- Customizable Dashboards
- Emailing of reports
- Improved Segmentation Capabilities
- A general overhaul of the UI
Let’s Start at the Beginning
Today, I am going to take a bit deeper look at this new release, and I will also look a bit at how it compares to the old release. Let’s start by comparing the opening screens.
On the left, we have the old version, and on the right, the new start screen:
click each image for larger views
Sometimes it’s the little things that make the biggest differences. The prior interface looks like it’s designed by and for engineers. The new interface simply feels more graphical, and is better looking. I know that’s subjective, but I suspect that an awful lot of usability testing went into this release.
The new interface does a much better job of presenting the most common numbers people look for up front. For example, visitors (what some people call unique visitors) and page views are now visible on the initial page. Other key parameters, such as bounce rate, page views per visit, and time on site are also right there.
So right away, we have an opening screen that is a much better fit for senior managers that only care about the most basic numbers. Along those same lines, the ability to email reports was an essential feature for Google Analytics to add. This was one of the largest deficiencies in the product previously.
And it fits into a basic principle of Web analytics: make sure that the person who has to approve the analytics budget (yes, there is still a budget when you use a free tool like Google Analytics, it’s for the people who use the tool) feels like they are getting added value from the tools you install.
It’s really hard to get a large(r) analytics budget if the people who approve the related expenses don’t have a feeling for how it helps the business. Give them something to look at. A simple dashboard that contains the basic numbers they would look for? Absolutely. Have those numbers arrive in their email so they don’t even have to login? Even better.
This new version now offers some user segmentation capabilities. For example, if you have users fill out a form, you can trigger on the data they enter, and break them into groups. Perhaps you ask people to indicate how long it is before they intent to make a decision. You might then want to track the behavior of users on your site who select 0 to 3 months differently than those who pick 3 to 6 months.
You can now do this through the use of code on your web site to set a variable for Google Analytics to key on. I have not yet implemented this to test it, but I hope to do so in the new future. But, it looks like a promising enhancement to the product’s overall capabilities.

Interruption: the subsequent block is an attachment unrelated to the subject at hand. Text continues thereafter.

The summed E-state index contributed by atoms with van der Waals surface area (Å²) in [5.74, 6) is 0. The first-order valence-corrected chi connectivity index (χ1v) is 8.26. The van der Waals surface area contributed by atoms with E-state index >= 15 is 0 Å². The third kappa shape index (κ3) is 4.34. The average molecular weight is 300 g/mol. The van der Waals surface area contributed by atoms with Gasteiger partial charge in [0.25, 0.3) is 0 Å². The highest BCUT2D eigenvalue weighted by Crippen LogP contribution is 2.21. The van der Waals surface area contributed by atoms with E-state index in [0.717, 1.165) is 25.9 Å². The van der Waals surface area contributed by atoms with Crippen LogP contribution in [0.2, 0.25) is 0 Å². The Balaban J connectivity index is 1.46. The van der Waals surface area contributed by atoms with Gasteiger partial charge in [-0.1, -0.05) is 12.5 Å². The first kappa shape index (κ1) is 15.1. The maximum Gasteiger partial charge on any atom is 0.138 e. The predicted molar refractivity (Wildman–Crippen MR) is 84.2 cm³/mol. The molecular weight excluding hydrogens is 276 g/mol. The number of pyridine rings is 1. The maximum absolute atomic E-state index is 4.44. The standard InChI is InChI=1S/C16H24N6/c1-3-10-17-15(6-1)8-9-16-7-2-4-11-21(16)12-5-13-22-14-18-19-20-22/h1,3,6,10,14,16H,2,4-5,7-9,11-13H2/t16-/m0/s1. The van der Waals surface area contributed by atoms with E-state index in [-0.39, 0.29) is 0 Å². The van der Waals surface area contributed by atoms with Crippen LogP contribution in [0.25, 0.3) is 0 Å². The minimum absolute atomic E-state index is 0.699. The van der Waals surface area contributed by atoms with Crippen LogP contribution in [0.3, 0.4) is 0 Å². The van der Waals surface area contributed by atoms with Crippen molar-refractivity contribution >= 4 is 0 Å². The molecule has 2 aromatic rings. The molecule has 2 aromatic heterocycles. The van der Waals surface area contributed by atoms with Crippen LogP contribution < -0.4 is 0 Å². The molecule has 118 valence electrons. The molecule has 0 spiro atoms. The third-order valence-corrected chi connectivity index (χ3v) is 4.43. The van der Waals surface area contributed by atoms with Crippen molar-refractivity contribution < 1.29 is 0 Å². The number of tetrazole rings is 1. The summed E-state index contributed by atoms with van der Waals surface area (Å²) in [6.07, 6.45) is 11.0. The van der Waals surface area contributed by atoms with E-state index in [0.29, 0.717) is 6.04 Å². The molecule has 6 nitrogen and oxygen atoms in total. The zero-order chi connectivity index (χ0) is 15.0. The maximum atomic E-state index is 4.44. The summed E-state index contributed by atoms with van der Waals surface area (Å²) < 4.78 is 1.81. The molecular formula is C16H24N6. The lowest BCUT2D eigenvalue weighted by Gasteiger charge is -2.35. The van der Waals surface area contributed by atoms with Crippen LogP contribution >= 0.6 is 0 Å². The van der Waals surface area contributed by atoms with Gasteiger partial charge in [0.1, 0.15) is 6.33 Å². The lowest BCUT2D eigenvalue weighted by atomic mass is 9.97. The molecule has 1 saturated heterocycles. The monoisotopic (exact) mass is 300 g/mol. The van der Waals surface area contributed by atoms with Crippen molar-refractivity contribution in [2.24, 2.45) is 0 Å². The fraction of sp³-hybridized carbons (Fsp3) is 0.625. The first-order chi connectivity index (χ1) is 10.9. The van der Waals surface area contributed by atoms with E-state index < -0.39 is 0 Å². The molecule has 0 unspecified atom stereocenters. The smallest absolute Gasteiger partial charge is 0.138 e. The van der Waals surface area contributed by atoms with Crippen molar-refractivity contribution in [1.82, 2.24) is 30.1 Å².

What’s Still Missing
The Analytics Settings section of the product does not appear to have changed. As a result, the process for setting up filters is still the same. This is too bad, and hopefully we will see this change in an upcoming release. Filters can be used to setup “Content Groups”, and I explain how to do this in detail in Google Analytics in my article Using Google Analytics to Manage Content Groups.
Content Groups are useful on larger sites where you want to look at the data across a larger set of pages. Let’s say, for example, that you have a site that sells books, and you have organized them all into categories by genre. Let’s also assume that all the genres have their own template that determine page layout because you have determined that different audience respond differently to the page structure.
If you have several thousand science fiction books, with one page per book, it is hard to look at the performance of any one page and draw meaningful conclusions about how your template performs in terms of driving conversion. There just is not enough data. This is a perfect application for a content group. With a content group, you can aggregate all of your science fiction pages into one page, allowing you to measure their performance in a simple and elegant way.
As I mentioned above, you can setup Content Groups in Google Analytics, it just requires you to define separate website profiles for each Content Group. The details are explained in my prior article about this. It works fine, but it just feels a little bit clumsy.
Overall, this release is a great step forward for Google Analytics. Already popular prior to this release, this functionality will enable webmasters to get a lot more out of this product than before. Equally important, it shows that Google is committed to investing in the product, and that they will keep on improving it.